For those of you who are not a BBC viewer, W1A is just a postcode. However, for those who tuned in at 9.00pm on 18th September, a new series of W1A was screened – a parody of life and work at the BBC.
What’s the relevance to innovation and what am I twittering on about? Well the associated PR consultancy, Perfect Curve, has been renamed ‘FUN’. The philosophy of ‘FUN’ is that “everyone in the building is happy. It’s a happy building because a happy person is a creative person and a creative person is a happy person, so that’s FUN”!
OK, so perhaps you need to watch the program to get the full meaning (complete with silent disco celebration). But whilst this may be a spoof – are they actually onto something?
Working for many years in a global corporation, I can genuinely say that having fun was not a priority. Maybe more so when I started 20 years ago, but definitely less so as the years went past. So is ‘fun’ something we should take more seriously and does it encourage the creative process? Tradition dictates that work is not supposed to be fun, that’s why it’s called work. However when we are asking individuals to be creative at work, does having fun help?
Google and LinkedIn have gone so far as to make playing games a part of the workday. Google has a rock wall in their California base. They encourage employees to use it on company time. Other Google-approved activities include beach volleyball and bowling. LinkedIn has similar policies, with ping-pong and foosball games available during the day. I am pretty sure, if asked for an innovative company, many people would cite both these organisations. So, are they onto something? Or is the link between having fun and being creative too ambiguous?
The Great Place to Work Institute asks tens of thousands of employees to rate their experience of workplace factors, including, “This is a fun place to work.” On Fortune’s “100 Best Companies to Work For” list, produced by the Great Place to Work Institute, employees in companies that are denoted as “great” responded overwhelmingly (an average of 81 percent) that they are working in a “fun” environment. Perhaps the evidence grows?!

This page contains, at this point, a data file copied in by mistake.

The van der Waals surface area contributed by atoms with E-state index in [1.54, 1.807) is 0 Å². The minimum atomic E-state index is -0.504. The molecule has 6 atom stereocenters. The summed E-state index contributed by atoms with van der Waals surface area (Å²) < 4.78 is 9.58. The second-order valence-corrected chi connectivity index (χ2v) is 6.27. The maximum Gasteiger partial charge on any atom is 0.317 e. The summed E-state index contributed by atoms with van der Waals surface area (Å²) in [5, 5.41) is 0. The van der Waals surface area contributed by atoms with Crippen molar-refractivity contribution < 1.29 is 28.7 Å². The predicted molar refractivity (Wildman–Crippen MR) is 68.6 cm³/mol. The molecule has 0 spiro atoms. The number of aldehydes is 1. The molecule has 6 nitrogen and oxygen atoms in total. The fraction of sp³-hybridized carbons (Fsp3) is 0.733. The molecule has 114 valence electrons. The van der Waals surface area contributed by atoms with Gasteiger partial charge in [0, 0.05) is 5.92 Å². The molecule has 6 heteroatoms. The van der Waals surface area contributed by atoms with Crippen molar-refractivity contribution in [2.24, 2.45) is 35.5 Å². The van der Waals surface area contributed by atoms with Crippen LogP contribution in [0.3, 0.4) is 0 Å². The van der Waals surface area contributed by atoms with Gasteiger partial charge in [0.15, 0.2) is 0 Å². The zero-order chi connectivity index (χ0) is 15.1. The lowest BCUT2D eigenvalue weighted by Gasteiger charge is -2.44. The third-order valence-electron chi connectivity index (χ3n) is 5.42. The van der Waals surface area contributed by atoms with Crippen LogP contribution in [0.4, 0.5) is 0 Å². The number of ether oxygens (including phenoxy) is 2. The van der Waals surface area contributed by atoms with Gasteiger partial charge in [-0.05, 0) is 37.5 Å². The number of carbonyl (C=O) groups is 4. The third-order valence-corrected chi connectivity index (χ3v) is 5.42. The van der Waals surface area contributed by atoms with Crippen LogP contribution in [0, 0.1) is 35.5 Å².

But is there any science to explain the theory? I could find little in terms of actual research linking fun to creativity. However, it is a fact that when we have fun we often laugh. And laughing, just like exercise stimulates the release of endorphins, which have the ability to make you feel good. When endorphins lock into opioid receptors, they block the transmission of pain signals and also produce a euphoric feeling. Whilst there may not be a proven link between endorphin release and increased creativity, feeling good and happy would theoretically help you approach tasks with a positive intent. This approach leads to a willingness to get involved, seeing multiple growth possibilities, rather than just problems and challenges. Plus, in the work setting, enjoying the company of your colleagues and having a shared purpose, solving problems and being ‘up to something’ together can in itself bring a level be fun. Thus raising energy levels driving further engagement. Laughter creates bonds between people. They approach tasks with a positive frame of mind and are more likely to embrace ideas.
On the downside, you could argue that time spent having fun would decrease time spent working and therefore decrease productivity. However it is known that taking a step away from the problem you are trying to solve can lead to new avenues of thought. So too, taking a little time to have a laugh with a colleague could potentially offer positive creative benefits. Generally you are interacting with others when you are having fun, having shared experiences, which could potentially lead to sharing and developing ideas.